AskDefine | Define eraser

Dictionary Definition

eraser n : an implement used to erase something

User Contributed Dictionary




-er erase


  1. something used to erase or remove markings
    I have worn out the eraser on this pencil.
  2. An overwriter program used to prevent data recovery.




something used to erase markings
  • Czech: guma
  • Chinese: 橡皮擦 xiàng pí cā
  • Finnish: pyyhekumi
  • French: gomme, effaceur
  • German: Radiergummi
  • Greek: γόμα (góma)
  • Icelandic: strokleður
  • Japanese: 消しゴム
  • Slovenian: radirka
  • Spanish: borrador
  • Swedish: suddgummi
  • Thai: ยางลบ (yaang rób)
overwriter program

Extensive Definition

An eraser or rubber is an article of stationery that is used for removing pencil and sometimes pen writings. Erasers have a rubbery consistency, and they are often white, brown or pink although with modern materials they can be of any color. Many pencils are equipped with an eraser on one end. Typical erasers are made of synthetic rubber, but more expensive or specialized erasers can also contain vinyl, plastic, or gum-like materials. Other more inexpensive erasers can be made out of synthetic soy-based gum.


Prior to the invention of the rubber eraser, tablets of wax would be used to erase lead/charcoal marks from paper. Some people claim that white bread (without crust) would be used as an eraser along with wax tablets, this would work effectively, but the bread would disintegrate, and would be too costly to replenish.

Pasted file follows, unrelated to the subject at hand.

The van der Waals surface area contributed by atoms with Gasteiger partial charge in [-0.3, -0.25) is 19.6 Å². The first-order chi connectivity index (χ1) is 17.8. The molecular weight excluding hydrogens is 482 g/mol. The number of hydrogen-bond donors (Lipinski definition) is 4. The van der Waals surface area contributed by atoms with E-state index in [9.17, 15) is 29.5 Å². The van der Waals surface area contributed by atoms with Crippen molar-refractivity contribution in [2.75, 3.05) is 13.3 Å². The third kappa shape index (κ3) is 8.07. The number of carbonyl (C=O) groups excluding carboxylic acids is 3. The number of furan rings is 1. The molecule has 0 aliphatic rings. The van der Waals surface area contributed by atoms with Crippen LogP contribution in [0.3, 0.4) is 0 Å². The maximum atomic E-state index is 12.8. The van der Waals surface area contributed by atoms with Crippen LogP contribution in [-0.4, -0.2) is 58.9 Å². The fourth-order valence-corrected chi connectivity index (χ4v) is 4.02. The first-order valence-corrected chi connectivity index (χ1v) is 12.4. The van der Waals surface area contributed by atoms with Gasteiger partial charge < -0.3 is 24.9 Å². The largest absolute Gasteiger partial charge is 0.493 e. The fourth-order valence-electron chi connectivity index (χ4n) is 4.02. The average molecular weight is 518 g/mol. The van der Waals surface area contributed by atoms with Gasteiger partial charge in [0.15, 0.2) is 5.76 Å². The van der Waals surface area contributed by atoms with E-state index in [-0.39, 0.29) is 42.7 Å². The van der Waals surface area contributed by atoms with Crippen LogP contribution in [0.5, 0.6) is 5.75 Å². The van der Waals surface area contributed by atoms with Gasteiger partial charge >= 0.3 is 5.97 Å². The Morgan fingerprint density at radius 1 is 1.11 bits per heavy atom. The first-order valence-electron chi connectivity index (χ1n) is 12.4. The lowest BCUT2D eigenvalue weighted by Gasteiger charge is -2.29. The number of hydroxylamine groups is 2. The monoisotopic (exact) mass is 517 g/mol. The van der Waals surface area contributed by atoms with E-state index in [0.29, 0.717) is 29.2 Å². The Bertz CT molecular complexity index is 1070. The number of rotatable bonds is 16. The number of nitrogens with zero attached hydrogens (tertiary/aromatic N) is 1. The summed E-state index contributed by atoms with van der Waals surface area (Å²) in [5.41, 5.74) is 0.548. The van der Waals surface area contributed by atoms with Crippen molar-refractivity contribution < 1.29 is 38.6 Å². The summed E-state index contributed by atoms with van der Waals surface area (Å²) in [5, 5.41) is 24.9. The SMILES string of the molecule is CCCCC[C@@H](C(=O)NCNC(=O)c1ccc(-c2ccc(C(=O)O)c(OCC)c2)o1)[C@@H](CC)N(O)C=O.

In 1770, Edward Nairne, an English engineer, is credited with creating the first rubber eraser because he heard that there was a competition for the entire world, to see who could have the best innovation. He reportedly sold natural rubber erasers for the high price of 3 shillings per half-inch cube. According to Nairne, he inadvertently picked up a piece of rubber instead of breadcrumbs, discovered rubber's erasing properties, and began selling rubber erasers. Incidentally, this was the first practical application of the substance in Europe, and rubbing out the pencil marks gave it its English name.
However, rubber in its raw form shared the same inconveniences as bread, since it was perishable and would go bad over time. In 1839, inventor Charles Goodyear discovered the process of vulcanization, a method that would cure rubber and make it a durable material. Rubber erasers became common with this advent of vulcanization.